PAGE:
How-to "Free range" Roos.....?

Discussion in 'Chicken Behaviors and Egglaying' started by Momma_Cluck, Jun 13, 2008.

  1. Momma_Cluck

    Momma_Cluck Songster

    Jun 11, 2008
    N. West Michigan
    Got a REAL newbie question...

    Everyone keeps telling me that we should let the Roo's have the run of the yard to control the bugs, weeds etc..

    BUT: What is to keep them from just wandering off..or into the road, or to the neighbors?
    And what do I do to keep them from being eaten by hawks, cats, etc?????

    Thanx Folks!
  2. bangor777

    bangor777 Songster

    May 4, 2008
    i don't think they'll run off, they tend to stay close to the coop. As far as predators, that's the risk you take when you free range. you need to decide if it's worth it to you to take the risk. you can do some things, like make sure there are bushes or buildings so that the chicken can run for cover, but no matter how careful you try to be there is still a large threat from predators.

    By the way, mine free range and they and i both love it, but i have steeled myself to the possibility of losing some to predators. [​IMG]
  3. Wolf-Kim

    Wolf-Kim Songster

    Jan 25, 2008
    If you have hens, that will be big reason number one for not running away. Reason number two, make sure to still throw them some food or treats so they know where they get there meals.

    How big is your yard?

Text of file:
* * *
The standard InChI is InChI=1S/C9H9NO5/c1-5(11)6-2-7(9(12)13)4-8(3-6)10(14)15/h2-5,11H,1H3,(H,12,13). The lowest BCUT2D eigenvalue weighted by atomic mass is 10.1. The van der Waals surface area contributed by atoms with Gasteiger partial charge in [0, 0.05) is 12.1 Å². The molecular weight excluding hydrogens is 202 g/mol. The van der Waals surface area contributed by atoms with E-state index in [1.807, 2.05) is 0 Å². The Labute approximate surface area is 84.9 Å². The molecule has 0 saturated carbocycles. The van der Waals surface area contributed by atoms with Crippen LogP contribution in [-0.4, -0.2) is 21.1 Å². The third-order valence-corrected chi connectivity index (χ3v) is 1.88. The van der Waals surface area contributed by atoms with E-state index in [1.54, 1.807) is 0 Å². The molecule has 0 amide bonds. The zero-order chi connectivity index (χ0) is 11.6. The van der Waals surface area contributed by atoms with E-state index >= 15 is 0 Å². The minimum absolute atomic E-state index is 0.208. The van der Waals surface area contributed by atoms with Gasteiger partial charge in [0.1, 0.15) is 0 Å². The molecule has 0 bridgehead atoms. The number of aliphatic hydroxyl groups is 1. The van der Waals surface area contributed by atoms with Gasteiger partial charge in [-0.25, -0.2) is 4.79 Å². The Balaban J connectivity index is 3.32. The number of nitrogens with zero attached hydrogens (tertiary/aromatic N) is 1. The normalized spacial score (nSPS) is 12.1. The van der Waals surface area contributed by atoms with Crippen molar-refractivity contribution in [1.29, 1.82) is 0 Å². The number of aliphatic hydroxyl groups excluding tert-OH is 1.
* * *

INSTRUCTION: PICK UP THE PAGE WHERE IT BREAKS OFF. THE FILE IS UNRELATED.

You can always limit the amount of time they stay out. I let my flock out just a couple hours before sundown. This keeps them near their roost/coop and easier to round up and lock up.

    As for hawks, the only way to truly avoid them is to keep your birds covered at all times. If you let your birds out of their covered run, they are at risk. Providing things to duck under will help minimize a successful hawk-attack. They will naturally watch for hawks, sometimes it even takes witnessing one hawk attack to learn to keep an eye on the sky. If you let them free-range you will have to accept you are opening your birds for an attack.

    Cats are usually not a problem. Coons and possums are normally nocturnal, so if you lock your roosters back up at night they'll be much safer. Daytime predators to watch for are mainly hawks and dogs.

    Free-range predations are cut down significantly by securing the birds at night, because the majority of chicken-predators are nocturnal.

    I free range my extra roosters. Anything I depend solely on for breeding stays locked up in their run, due to Murphy's law. With my luck a hawk would decide to eat all my valuable birds and leave the rest. I've noticed my roosters are much, much more predator wary than my hens.

  4. Guitartists

    Guitartists Resistance is futile

    Mar 21, 2008
    [​IMG] Where in MI are you from?

    I'm planning on free-ranging my extra roos as well. I'll make some kind of shelter for at night... and there is a HUGE row of evergreen bushes near the coop, plus many other hiding, we shall see [​IMG]

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